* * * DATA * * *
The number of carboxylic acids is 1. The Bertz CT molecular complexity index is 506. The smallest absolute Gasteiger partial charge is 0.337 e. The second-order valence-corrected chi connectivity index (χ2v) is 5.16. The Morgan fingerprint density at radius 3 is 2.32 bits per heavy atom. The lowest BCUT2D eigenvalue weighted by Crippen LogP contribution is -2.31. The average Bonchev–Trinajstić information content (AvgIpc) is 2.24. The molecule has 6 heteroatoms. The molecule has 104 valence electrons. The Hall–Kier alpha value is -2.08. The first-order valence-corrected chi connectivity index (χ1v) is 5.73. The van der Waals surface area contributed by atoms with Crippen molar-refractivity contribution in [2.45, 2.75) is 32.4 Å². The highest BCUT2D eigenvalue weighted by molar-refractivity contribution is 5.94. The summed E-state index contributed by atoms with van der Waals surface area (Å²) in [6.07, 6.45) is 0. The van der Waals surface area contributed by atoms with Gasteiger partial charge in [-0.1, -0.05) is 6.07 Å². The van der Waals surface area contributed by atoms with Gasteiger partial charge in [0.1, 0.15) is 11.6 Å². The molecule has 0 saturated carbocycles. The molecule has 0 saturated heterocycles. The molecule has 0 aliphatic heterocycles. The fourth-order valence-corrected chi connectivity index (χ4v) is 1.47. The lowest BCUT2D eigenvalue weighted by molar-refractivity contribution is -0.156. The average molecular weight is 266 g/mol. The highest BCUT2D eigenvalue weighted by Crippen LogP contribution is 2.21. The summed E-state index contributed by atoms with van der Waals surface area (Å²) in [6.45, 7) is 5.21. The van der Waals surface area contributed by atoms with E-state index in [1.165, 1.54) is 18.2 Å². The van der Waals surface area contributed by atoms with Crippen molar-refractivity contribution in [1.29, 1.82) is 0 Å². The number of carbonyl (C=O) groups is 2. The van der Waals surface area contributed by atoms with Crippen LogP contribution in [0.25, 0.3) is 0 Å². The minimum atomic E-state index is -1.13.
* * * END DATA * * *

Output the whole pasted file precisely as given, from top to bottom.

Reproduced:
The number of carboxylic acids is 1. The Bertz CT molecular complexity index is 506. The smallest absolute Gasteiger partial charge is 0.337 e. The second-order valence-corrected chi connectivity index (χ2v) is 5.16. The Morgan fingerprint density at radius 3 is 2.32 bits per heavy atom. The lowest BCUT2D eigenvalue weighted by Crippen LogP contribution is -2.31. The average Bonchev–Trinajstić information content (AvgIpc) is 2.24. The molecule has 6 heteroatoms. The molecule has 104 valence electrons. The Hall–Kier alpha value is -2.08. The first-order valence-corrected chi connectivity index (χ1v) is 5.73. The van der Waals surface area contributed by atoms with Crippen molar-refractivity contribution in [2.45, 2.75) is 32.4 Å². The highest BCUT2D eigenvalue weighted by molar-refractivity contribution is 5.94. The summed E-state index contributed by atoms with van der Waals surface area (Å²) in [6.07, 6.45) is 0. The van der Waals surface area contributed by atoms with Gasteiger partial charge in [-0.1, -0.05) is 6.07 Å². The van der Waals surface area contributed by atoms with Gasteiger partial charge in [0.1, 0.15) is 11.6 Å². The molecule has 0 saturated carbocycles. The molecule has 0 saturated heterocycles. The molecule has 0 aliphatic heterocycles. The fourth-order valence-corrected chi connectivity index (χ4v) is 1.47. The lowest BCUT2D eigenvalue weighted by molar-refractivity contribution is -0.156. The average molecular weight is 266 g/mol. The highest BCUT2D eigenvalue weighted by Crippen LogP contribution is 2.21. The summed E-state index contributed by atoms with van der Waals surface area (Å²) in [6.45, 7) is 5.21. The van der Waals surface area contributed by atoms with E-state index in [1.165, 1.54) is 18.2 Å². The van der Waals surface area contributed by atoms with Crippen molar-refractivity contribution in [1.29, 1.82) is 0 Å². The number of carbonyl (C=O) groups is 2. The van der Waals surface area contributed by atoms with Crippen LogP contribution in [0.25, 0.3) is 0 Å². The minimum atomic E-state index is -1.13.